Tumor-associated macrophages (TAM) are an important component of the tumor microenvironment (TME) that can promote tumor progression, metastasis, and resistance to therapies. Although TAMs represent a promising target for therapeutic intervention, the complexity of the TME has made the study of TAMs challenging. Here, we established a physiologically relevant in vitro TAM polarization system that recapitulates TAM protumoral activities. This system was used to characterize dynamic changes in gene expression and protein phosphorylation during TAM polarization and to screen phenotypic kinase inhibitors that impact TAM programming. BMS-794833, a multitargeted compound, was identified as a potent inhibitor of TAM polarization. BMS-794833 decreased protumoral properties of TAMs in vitro and suppressed tumor growth in mouse triple-negative breast cancer models. The effect of BMS-794833 was independent of its primary targets (MET and VEGFR2) but was dependent on its effect on multiple signaling pathways, including focal adhesion kinases, SRC family kinases, STAT3, and p38 MAPKs. Collectively, these findings underline the efficacy of polypharmacologic strategies in reprogramming complex signaling cascades activated during TAM polarization.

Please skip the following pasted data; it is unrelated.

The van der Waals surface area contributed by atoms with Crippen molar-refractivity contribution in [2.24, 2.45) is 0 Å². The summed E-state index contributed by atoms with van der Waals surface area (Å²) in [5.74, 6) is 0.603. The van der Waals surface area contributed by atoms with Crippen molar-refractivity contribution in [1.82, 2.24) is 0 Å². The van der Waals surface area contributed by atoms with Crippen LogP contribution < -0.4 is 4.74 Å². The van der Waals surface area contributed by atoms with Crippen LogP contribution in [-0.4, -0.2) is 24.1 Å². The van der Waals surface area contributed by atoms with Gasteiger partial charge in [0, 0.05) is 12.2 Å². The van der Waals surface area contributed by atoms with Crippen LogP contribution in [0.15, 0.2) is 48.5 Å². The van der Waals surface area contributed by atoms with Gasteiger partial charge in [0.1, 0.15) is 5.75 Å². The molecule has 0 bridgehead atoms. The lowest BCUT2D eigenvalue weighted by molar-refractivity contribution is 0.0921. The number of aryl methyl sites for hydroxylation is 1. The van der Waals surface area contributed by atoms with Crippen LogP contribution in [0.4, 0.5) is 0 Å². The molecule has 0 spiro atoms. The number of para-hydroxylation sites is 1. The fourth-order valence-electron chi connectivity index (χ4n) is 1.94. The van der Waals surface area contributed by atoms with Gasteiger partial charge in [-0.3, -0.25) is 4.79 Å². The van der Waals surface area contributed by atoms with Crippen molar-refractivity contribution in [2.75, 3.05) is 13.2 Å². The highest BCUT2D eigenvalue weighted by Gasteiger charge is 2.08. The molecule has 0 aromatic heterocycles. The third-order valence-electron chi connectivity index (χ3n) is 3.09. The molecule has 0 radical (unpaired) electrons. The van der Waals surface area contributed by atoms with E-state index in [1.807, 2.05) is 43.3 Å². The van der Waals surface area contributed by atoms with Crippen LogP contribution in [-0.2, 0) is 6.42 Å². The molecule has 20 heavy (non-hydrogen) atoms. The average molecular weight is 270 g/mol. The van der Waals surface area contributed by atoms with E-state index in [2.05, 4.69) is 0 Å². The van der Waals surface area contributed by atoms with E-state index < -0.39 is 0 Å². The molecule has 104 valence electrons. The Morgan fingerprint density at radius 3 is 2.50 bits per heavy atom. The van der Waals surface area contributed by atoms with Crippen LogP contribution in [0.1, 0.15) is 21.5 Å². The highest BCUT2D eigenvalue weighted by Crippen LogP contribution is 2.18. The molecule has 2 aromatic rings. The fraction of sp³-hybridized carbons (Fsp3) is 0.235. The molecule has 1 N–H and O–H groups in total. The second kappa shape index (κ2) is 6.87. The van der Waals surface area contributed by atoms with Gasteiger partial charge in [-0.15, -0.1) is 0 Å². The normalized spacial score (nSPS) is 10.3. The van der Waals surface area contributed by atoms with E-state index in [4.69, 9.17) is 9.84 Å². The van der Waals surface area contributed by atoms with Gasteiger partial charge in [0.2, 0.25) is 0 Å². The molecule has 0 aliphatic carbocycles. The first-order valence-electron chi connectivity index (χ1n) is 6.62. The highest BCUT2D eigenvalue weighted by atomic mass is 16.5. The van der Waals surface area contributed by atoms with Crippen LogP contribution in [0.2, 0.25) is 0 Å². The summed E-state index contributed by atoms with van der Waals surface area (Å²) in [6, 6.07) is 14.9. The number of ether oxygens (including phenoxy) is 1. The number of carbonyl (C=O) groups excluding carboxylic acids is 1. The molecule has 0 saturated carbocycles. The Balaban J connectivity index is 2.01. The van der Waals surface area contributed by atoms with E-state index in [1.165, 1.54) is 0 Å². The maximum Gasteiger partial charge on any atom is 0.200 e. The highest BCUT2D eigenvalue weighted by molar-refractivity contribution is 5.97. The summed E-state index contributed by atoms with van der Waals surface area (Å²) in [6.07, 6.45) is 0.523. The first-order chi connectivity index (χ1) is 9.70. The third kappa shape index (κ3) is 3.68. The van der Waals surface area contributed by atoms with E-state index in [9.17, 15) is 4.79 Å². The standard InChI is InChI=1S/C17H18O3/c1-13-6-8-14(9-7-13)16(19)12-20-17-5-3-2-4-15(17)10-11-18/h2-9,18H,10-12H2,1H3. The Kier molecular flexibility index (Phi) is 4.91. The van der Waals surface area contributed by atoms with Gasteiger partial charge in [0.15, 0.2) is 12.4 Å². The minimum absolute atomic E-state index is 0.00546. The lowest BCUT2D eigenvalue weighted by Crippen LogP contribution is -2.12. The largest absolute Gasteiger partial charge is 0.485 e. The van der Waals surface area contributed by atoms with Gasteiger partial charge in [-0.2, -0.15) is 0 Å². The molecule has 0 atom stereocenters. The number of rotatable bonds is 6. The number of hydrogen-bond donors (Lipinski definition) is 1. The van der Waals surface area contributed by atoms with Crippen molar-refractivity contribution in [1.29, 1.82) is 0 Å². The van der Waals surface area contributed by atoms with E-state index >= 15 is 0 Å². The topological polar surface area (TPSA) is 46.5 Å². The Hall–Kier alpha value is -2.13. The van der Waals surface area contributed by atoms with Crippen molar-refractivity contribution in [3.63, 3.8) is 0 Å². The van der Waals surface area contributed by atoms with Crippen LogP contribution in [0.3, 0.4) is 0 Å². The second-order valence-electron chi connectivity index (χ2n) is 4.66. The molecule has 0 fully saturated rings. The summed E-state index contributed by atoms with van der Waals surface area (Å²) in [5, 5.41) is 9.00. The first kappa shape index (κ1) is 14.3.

A physiologically relevant in vitro system of TAM polarization uncovers signaling pathways that regulate polarization and identifies strategies to target macrophage reprogramming to suppress cancer growth.